SLS on pad
NASA will not attempt a launch of the SLS on the Artemis 1 mission Sept. 27 but will wait one more day before deciding to roll the rocket back to the Vehicle Assembly Building as Tropical Storm Ian heads towards Florida. Credit: NASA/Ben Smegelsky

WASHINGTON — NASA has called off plans to attempt to launch the Artemis 1 mission on Sept. 27 as a tropical storm, with the potential to become a major hurricane, heads for Florida.

NASA announced Sept. 24 it would not proceed with the next launch opportunity for the mission, which was Sept. 27 at 11:37 a.m. Eastern. It cited the threat posed by Tropical Storm Ian, currently in the Caribbean Sea. Forecasts by the National Hurricane Center show the storm moving north, then curving northeast to reach southern and central Florida by the middle of the week as a major hurricane.

While NASA won’t proceed with a launch on Sept. 27, it deferred a decision on rolling the Space Launch System rocket and Orion spacecraft back to the Vehicle Assembly Building (VAB) at the Kennedy Space Center to protect it from the storm, while continuing preparations for a rollback. NASA said in the statement it would wait until Sept. 25 to make that decision “to allow for additional data gathering and analysis.”

At a Sept. 23 briefing, NASA officials said their preference was to leave the SLS at Launch Complex 39B. Doing so could preserve a final launch opportunity in this window Oct. 2, while rolling the vehicle back to the VAB could make it difficult to attempt a launch in the next window in the latter half of October.

At the briefing, Mike Bolger, manager of the Exploration Ground Systems program at NASA, noted the vehicle is rated to handle wind gusts of up to 74 knots (137 kilometers per hour) at the pad. “Right now, we don’t have a forecast that shows winds gusting higher than 74 knots coming across the Kennedy Space Center,” he said.

“We do have a certified design with factors of safety to those peak gusts,” said John Blevins, SLS chief engineer. “Ultimately we have a pretty robust vehicle, and we’ll just have to keep looking at that forecast to see if we fall within our certified parameters.”

Agency officials seems curiously dismissive of the threat posed by the storm, which at the time of the briefing was still an unnamed tropical depression but forecast to strengthen significantly in the coming days. “It’s not even a named storm. It’s Tropical Depression Number Nine,” said Tom Whitmeyer, deputy associate administrator for common exploration systems development at NASA Headquarters. “It’s very early in, and some of the traces we see go in different directions and go at different speeds.”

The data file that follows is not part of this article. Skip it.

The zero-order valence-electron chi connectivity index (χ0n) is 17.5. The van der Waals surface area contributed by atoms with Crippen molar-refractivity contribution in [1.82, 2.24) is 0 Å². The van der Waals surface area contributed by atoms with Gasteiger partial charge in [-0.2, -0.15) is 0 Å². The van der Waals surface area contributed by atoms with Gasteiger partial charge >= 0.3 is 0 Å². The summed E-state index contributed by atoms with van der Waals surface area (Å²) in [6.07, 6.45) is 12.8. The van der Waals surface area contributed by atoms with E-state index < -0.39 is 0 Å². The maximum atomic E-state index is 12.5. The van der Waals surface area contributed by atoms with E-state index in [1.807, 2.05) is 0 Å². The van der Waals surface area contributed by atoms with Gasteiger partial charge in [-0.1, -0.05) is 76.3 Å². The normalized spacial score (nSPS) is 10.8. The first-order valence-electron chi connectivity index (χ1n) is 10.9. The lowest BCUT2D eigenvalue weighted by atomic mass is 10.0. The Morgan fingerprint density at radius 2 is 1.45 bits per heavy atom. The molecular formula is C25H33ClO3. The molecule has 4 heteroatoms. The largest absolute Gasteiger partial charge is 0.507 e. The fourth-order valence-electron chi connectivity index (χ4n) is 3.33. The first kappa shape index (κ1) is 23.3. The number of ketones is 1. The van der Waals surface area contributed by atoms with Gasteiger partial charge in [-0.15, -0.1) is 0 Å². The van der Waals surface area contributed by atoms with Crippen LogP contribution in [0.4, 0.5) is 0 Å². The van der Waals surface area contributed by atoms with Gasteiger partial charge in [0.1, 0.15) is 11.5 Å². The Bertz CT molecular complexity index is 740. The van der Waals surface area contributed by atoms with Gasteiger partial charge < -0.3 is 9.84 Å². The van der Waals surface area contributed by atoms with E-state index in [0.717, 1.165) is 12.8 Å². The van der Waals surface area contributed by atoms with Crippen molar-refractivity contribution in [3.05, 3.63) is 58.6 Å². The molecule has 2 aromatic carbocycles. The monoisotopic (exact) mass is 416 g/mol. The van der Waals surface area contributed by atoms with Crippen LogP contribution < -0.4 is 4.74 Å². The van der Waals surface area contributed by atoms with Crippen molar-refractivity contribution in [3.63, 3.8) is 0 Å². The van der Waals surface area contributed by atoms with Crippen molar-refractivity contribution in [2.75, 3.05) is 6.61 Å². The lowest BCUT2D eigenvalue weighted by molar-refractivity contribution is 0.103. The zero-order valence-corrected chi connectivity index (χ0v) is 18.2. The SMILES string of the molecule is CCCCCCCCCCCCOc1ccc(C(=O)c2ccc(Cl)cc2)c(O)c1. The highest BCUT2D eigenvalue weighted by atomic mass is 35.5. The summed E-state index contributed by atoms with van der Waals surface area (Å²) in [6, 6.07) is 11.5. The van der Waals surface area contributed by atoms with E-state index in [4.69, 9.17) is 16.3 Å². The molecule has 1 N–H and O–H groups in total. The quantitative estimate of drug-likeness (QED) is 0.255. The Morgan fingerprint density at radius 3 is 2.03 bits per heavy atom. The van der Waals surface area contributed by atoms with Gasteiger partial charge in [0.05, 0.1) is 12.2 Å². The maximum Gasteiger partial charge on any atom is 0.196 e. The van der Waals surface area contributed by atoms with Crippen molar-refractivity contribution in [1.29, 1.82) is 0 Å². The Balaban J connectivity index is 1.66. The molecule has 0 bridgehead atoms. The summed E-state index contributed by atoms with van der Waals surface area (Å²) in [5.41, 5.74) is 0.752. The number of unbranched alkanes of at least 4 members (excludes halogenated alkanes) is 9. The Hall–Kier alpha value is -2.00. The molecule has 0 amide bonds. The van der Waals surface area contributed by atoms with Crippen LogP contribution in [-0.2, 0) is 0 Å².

“I wish we were better at predicting weather absolutely five days in advance,” he added, noting that if he could, “I would pretty much quit this job to go work for the weather bureau.”

In a statement after the briefing, NASA appeared to do some damage control. “NASA is grateful to its agency partners at NOAA, United State Space Force and the National Hurricane Center for giving us the highest quality products to protect our nation’s flight test to return us to the Moon,” the agency stated.

Tanking test update and FTS waiver

Weather turned out to be the biggest constraint for the launch after overcoming issues with hydrogen leaks and securing a waiver for the rocket’s flight termination system.

At the Sept. 23 briefing, officials said they were satisfied with the tanking test two days earlier where the rocket’s core and upper stages were filled with liquid hydrogen and liquid oxygen. NASA said the test accomplished all the objectives despite hydrogen leaks encountered during it.

“All in all, it was a good day. We’re very happy with the results,” said Brad McCain, vice president and general manager of Jacobs Space Operations Group. “We’re very optimistic about our next launch attempt.”

He and others said they were still in the process of learning how to best load propellants into the vehicle, something that requires practice. “The pressure and temperature of that seal — any seal in cryogenics — is always going to be tricky,” said Blevins. “Sometimes it takes a while to find out the stability points.”

With the shuttle, said McCain, “it took a lot of tankings to get it right, get it consistent.”

Blevins said that NASA also overcame another obstacle to the launch by securing a waiver from the U.S. Space Force, which operates the Eastern Range, for the SLS flight termination system (FTS). That system was certified only through the end of the previous launch window that ended in early September, but NASA had been in discussions with the range to show that the system would still operate should the vehicle launch in late September or early October.

“We have received approval for the launch attempts that we have on the books,” which at the time was Sept. 27 and Oct. 2, Blevins said. “They did a lot of work to help us get to where we are.”

He did not state if that waiver would be good if the launch slips later in the year. However, should NASA decide to roll the SLS back to the VAB, Whitmeyer said that workers would service the FTS and effectively restart the clock on its certification for a later launch attempt.

“I don’t want to go into any details because it’s just not pertinent here,” Blevins said of the work to secure the FTS waiver, adding that disclosing any details would be “silly” given the number of parameters involved in the Space Force analysis of the waiver request. “They have an incredible mission and they do a good job at it. I’m really glad we had enough information to provide the public safety assurance they get to grade.”

Jeff Foust writes about space policy, commercial space, and related topics for SpaceNews. He earned a Ph.D. in planetary sciences from the Massachusetts Institute of Technology and a bachelor’s degree with honors in geophysics and planetary science...